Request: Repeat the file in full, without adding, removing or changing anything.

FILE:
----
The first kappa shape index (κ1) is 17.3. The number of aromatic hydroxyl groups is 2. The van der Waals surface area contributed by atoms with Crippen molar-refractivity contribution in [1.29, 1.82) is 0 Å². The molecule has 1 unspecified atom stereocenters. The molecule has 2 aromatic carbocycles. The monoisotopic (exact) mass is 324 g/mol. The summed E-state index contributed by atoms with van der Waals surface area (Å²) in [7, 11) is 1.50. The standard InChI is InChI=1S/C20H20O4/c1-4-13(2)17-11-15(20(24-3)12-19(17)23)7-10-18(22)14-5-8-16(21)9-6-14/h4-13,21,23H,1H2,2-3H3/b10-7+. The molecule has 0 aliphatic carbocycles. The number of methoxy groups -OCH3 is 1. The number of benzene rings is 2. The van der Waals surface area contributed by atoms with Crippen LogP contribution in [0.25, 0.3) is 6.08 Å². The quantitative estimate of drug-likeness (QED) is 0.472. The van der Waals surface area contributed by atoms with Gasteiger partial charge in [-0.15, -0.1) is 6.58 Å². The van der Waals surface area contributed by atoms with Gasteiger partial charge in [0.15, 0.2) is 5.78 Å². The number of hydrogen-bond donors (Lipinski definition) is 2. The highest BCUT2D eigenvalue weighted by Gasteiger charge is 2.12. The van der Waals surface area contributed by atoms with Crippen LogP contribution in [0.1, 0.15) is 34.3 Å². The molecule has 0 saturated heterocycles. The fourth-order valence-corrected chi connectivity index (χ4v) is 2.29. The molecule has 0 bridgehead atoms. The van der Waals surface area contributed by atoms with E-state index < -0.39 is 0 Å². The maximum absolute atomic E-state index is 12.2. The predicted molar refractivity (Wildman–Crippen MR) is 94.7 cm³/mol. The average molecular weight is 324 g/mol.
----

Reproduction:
The first kappa shape index (κ1) is 17.3. The number of aromatic hydroxyl groups is 2. The van der Waals surface area contributed by atoms with Crippen molar-refractivity contribution in [1.29, 1.82) is 0 Å². The molecule has 1 unspecified atom stereocenters. The molecule has 2 aromatic carbocycles. The monoisotopic (exact) mass is 324 g/mol. The summed E-state index contributed by atoms with van der Waals surface area (Å²) in [7, 11) is 1.50. The standard InChI is InChI=1S/C20H20O4/c1-4-13(2)17-11-15(20(24-3)12-19(17)23)7-10-18(22)14-5-8-16(21)9-6-14/h4-13,21,23H,1H2,2-3H3/b10-7+. The molecule has 0 aliphatic carbocycles. The number of methoxy groups -OCH3 is 1. The number of benzene rings is 2. The van der Waals surface area contributed by atoms with Crippen LogP contribution in [0.25, 0.3) is 6.08 Å². The quantitative estimate of drug-likeness (QED) is 0.472. The van der Waals surface area contributed by atoms with Gasteiger partial charge in [-0.15, -0.1) is 6.58 Å². The van der Waals surface area contributed by atoms with Gasteiger partial charge in [0.15, 0.2) is 5.78 Å². The number of hydrogen-bond donors (Lipinski definition) is 2. The highest BCUT2D eigenvalue weighted by Gasteiger charge is 2.12. The van der Waals surface area contributed by atoms with Crippen LogP contribution in [0.1, 0.15) is 34.3 Å². The molecule has 0 saturated heterocycles. The fourth-order valence-corrected chi connectivity index (χ4v) is 2.29. The molecule has 0 bridgehead atoms. The van der Waals surface area contributed by atoms with E-state index < -0.39 is 0 Å². The maximum absolute atomic E-state index is 12.2. The predicted molar refractivity (Wildman–Crippen MR) is 94.7 cm³/mol. The average molecular weight is 324 g/mol.